I have been baffled for years at Americans’ inability to understand Europe and the euro. In 2010, prominent economists such as Paul Krugman, Joe Stiglitz, and Nouriel Roubini were running around saying that Greece should be kicked out of the Eurozone.
They said Spain should quit the euro, go back to the peseta as a currency, and devalue. They also said the Eurozone should break into a “two-tier” structure with a Northern Tier of hard currency countries like Germany and the Netherlands, and a Southern Tier of currency weaklings like Italy and France. I publicly argued with all of them at the time.
I said no countries were being kicked out, no countries would quit, and new members would be added over time. That’s exactly what happened. When I made my forecast there were 16 members of the Eurozone. Now there are 19 members and a 20th is on the way soon with others waiting in the wings. (The UK “Brexit” is another matter because the UK never joined the Eurozone. They are exiting the EU, which is not the same as the Eurozone. The Eurozone is far more important precisely because it has its own currency and central bank).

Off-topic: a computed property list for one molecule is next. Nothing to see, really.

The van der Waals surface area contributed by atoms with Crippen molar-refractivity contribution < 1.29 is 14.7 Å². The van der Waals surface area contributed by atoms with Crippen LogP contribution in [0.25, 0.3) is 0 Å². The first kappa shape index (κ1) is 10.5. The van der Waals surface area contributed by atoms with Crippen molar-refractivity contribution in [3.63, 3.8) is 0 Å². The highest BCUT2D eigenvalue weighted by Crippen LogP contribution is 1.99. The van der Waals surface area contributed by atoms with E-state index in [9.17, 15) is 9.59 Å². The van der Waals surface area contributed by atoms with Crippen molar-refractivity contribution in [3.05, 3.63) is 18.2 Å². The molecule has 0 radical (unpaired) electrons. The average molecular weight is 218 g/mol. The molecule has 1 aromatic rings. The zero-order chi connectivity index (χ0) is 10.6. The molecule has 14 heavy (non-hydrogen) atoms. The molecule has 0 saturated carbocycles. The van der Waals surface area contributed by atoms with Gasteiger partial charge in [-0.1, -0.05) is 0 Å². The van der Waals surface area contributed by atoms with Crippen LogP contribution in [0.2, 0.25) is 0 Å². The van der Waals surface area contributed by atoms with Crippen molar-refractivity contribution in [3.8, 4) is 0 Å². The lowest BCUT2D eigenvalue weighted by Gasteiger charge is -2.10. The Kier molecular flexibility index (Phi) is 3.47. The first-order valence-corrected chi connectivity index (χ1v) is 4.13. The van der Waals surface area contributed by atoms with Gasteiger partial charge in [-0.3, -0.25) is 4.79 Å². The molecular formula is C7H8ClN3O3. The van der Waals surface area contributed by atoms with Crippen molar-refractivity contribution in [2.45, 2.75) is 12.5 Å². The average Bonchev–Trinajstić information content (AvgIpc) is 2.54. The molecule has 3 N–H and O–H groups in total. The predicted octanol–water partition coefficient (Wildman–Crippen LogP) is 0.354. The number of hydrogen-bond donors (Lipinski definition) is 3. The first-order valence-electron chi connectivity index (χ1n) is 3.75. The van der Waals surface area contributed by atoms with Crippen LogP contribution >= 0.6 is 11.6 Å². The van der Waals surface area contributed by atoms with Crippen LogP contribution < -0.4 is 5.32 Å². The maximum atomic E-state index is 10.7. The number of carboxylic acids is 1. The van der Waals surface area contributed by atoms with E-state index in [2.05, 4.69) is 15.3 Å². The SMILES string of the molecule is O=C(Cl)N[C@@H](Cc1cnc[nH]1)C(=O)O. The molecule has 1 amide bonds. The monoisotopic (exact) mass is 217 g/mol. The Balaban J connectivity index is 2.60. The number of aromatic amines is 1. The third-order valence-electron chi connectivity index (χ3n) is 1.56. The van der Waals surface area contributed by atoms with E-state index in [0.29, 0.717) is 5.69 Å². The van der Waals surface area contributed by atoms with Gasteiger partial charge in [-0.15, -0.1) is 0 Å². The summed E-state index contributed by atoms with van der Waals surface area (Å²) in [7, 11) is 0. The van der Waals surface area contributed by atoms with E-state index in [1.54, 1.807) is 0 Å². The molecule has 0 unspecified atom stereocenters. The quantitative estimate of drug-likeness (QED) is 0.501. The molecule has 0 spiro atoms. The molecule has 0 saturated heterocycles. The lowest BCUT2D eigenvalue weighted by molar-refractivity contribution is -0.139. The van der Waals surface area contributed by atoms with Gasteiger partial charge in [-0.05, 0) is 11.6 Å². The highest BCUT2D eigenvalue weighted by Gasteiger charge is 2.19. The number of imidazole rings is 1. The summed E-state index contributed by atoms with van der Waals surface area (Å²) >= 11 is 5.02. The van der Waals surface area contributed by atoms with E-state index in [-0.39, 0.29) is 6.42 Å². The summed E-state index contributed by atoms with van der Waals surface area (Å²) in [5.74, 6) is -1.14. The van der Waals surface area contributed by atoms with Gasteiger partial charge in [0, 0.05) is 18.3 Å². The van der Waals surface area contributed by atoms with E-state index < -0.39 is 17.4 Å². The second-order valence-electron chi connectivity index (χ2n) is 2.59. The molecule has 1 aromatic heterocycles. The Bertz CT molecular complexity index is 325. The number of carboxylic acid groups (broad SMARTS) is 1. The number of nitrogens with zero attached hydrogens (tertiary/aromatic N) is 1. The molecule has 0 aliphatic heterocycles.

I even wrote an entire chapter on the economic strengths of Europe in my 2014 book, The Death of Money. This article vindicates the view I have taken all along. It explains how Europe has become a magnet for direct foreign investment, and has taken steps to address longstanding issues of labor mobility and inefficient regulation.
The euro is poised for a major rally against the U.S. dollar. This article explains why.
It’s clear that good science does not support the extreme claims of the climate alarmists. Yes, there is such a thing as climate change, but it’s slow, difficult to predict and almost impossible to model because of the complexity of the process. The climate alarmists have grabbed most of the headlines for the past ten